Podcast | The 5 things every parent can do for a healthy childThursday, September 09, 2010
The Doctor Is In
All most of us want (besides a decent night's sleep) is for our kids to be happy and healthy. But with today's constant stream of health information, some of it changing by the day, it's easy to get lost in the noise. So we asked Dr. Lisa Thornton, a pediatrician on the faculty of the Comer Children's Hospital at the University of Chicago and a mother herself, for the five things she thinks every parent should know. Consider them crib notes, a cheat sheet for the most important job you'll ever have.
Listen to the full conversation or get the highlights below:
1) Nutrition and exercise. Unless you've been living under a rock for the past decade, you know that obesity is the fastest-growing health problem among children. For the first time in history, kids today have a shorter life expectancy than their parents, and that's due in large part to what they're eating.
"The first thing I'd tell parents is how important it is for their kids to be eating a balanced diet," Thornton says. "That doesn't mean the child doesn't eat a whole bunch of things. It's not about restriction, it's about making sure the chid eats tasty foods in sensible proportions."
2) Get out and play.
The benefits of play are numerous: It encourages creativity, social skills, problem-solving, and the ability to follow direction. Kids should get a good mix of structured play (organized sports, board games) and unstructured play (backyard roaming). "Just to be outside in the backyard, digging up sticks, making up games, being expansive in thought ... is so important for children and their development," Thornton says. "Play at every age - even for adults!"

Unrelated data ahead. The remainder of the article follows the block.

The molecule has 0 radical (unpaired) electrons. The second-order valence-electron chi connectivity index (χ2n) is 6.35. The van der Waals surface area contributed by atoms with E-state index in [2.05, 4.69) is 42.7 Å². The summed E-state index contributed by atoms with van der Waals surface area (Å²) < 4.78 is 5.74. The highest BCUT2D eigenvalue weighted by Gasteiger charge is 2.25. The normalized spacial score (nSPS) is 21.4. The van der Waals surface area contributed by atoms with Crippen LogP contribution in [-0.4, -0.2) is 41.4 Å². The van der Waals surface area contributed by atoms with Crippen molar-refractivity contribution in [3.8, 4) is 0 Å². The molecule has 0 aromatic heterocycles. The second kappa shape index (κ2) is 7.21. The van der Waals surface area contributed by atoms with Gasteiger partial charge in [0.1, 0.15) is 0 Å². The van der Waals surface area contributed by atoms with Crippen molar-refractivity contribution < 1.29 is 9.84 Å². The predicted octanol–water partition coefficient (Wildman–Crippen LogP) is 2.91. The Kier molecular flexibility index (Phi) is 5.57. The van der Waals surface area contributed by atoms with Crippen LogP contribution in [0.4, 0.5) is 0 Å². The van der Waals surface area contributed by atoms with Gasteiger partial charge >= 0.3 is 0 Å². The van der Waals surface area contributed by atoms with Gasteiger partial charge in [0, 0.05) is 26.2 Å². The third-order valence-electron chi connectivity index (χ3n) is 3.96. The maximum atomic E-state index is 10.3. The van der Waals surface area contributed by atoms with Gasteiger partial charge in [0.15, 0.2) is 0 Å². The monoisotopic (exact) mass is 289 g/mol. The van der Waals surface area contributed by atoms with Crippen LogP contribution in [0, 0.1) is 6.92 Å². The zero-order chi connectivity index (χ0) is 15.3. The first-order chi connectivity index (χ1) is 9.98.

3) Physical safety.
When it comes to keeping your kids safe, think big picture, Thornton says. "It's usually not the small, complicated stuff," Thornton says. Keeping up with the latest recalls is important, but it's keeping an eye on the big, obvious things - falling out of windows or down stairs, car crashes - that are most likely to save your child's life.
How safe is your home? Check out Dr. Thornton's podcast on household hazards hidden in plain sight.
4) Don't skip check-ups.
Most parents are diligent about check-ups in the early years, but as kids get older and schedules get more hectic, sometimes they slip a little. Bad idea, Thornton says. Things like lead poisoning and anemia can go undetected but can cause major health problems down the road. In addition, doctors are trained to look for subtle markers of development that will help you spot problems before they turn serious.
They might say, "Mom, you're smothering me!" but kids really do need what Thornton calls the "adult protective shield." "Children have to feel like their parents are superman," she says, and that when bad things happen, you'll be there. It's as simple as saying it out loud. This might be the kind of thing you assume your kids know, but unless you say it -- early and often -- the message might not get through.
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